August 16, 2016

Are the many smarter than the few?


I've read the book The Wisdom of Crowds: Why the many are smarter than the few and how collective wisdom shapes business, economies, societies, and nations written by James Surowiecki. The title is actually a small lie because we will see that in some cases the many are not always smarter than the few, such as when crazy speculators are investing in overpriced Internet stocks. But the idea of the wisdom of crowds is not that a group will always give you the right answer but that on average it will consistently come up with a better answer than any individual could provide.

First of all I'm personally a fan of the idea of using the crowd. One of my favorite sites is a social news site called Hacker News. The basic idea behind that site is that the users are searching through the Internet for news and then they submit what they think are the best news to the site. Then the users of the site are voting on what they think are the best news. The result is much better compared with the traditional online news paper where just a few journalists are searching through the Internet and then they publish what they think the readers want (even though they sometimes write their own articles, but most of it is copy-and-paste from other sources). It's much better if the readers are choosing what they want because they know what they want.

But after reading The Wisdom of Crowd I realized that there's one small problem with Hacker News. The basic idea behind social news sites is that you submit link to something you like, and then the link ends up in the new-section. Now the problem is that most users are voting on links other users already voted on. Far from all users are visiting the new-section because they don't have the time to go through all the useless links, so they are just visiting the best-section, which is the section where the links with the most votes are displayed. So the result is that some links that a lot of users would have liked end up with no votes because everyone is not voting on the new links independently. A better way could be to hide new links among the best links?

Why is a site like Hacker News (or Reddit which is another similar site) working, while journalist, who are supposed to do the same job, are failing? The basic idea from the book is that:
"Even if most of the people within a group are not especially well-informed or rational, it can still reach a collectively wise decision." 
One example from the book is judging how many balls there's in a transparent jar. It turned out that no single person could make a better guess than the average guess of the group. In some experiments, some individuals could make a better guess than the group, but they were most likely just lucky.

So chasing an expert is often a mistake. What you should do is to look at the group's decision. But this is not always the case because groups work well under certain circumstances, and less well under other:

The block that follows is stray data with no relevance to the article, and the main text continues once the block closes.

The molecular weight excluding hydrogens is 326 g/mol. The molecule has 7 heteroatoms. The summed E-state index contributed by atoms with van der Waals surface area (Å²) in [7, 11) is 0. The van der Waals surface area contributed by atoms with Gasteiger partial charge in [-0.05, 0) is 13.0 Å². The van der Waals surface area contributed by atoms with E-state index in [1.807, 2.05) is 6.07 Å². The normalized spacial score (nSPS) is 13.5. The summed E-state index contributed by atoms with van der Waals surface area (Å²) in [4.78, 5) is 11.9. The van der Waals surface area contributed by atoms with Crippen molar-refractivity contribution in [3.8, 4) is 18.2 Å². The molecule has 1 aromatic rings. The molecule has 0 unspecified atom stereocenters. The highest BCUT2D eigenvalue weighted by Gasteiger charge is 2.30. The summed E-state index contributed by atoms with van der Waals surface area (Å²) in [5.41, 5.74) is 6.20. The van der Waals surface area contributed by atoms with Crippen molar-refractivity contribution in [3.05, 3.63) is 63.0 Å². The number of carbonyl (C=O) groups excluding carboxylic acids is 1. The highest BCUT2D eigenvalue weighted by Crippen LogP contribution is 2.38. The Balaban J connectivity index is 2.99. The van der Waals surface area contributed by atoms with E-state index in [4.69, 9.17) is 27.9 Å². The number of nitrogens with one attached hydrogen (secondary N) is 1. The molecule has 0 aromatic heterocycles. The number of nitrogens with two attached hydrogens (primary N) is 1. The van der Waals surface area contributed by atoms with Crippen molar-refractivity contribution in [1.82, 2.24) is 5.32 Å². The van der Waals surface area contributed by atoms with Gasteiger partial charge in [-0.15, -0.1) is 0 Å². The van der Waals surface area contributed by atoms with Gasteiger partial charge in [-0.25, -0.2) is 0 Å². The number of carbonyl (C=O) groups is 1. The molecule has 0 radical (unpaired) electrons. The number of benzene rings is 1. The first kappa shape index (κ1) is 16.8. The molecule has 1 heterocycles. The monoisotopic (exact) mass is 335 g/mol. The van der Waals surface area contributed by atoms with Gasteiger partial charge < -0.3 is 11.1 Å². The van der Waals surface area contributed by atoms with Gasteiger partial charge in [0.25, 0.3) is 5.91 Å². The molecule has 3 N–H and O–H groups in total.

• Groups need rules to maintain order and coherence.
  • Groups benefit from members talking to and learning from each other. But the members of the group should make the "votes" independently of the other members. Independence doesn't mean in isolation from everyone else, but relative freedom from the influence of others.  
  • Groups can sometimes be big and sometimes small. But small groups risk having too little diversity (not enough different views) and large groups can be unmanageable. 

According to the book, diversity and independence are important because the best collective decisions are the product of disagreement and contest - not consensus or compromise. This is why we sometimes see stock market bubbles, because the investors (or rather speculators) are not making the decision to buy the stocks independently of everyone else. They see that someone has made a million from ABC.com and now they also want to make a million by buying the same company. Neither has this group any diversity in it because everyone is just buying, while those who have the opposite view are ignored.

One example where a diverse group is making the "votes" independently is Google's algorithm. When I wrote the links in this article, I didn't care about what anyone else thought about to which sites I should link. Google will then use these links to determine if the sites to which I link should show up higher in the search results when someone is searching for the book The Wisdom of Crowds. Google has rules that determine which sites should be more important than other sites and the entire Internet is considered a big group, which can be unmanageable, but Google has figured out how to make the Internet more manageable. And since Google is the world's largest search engine, the ideas behind this book are actually working: under the correct circumstances the many are smarter than the few.    

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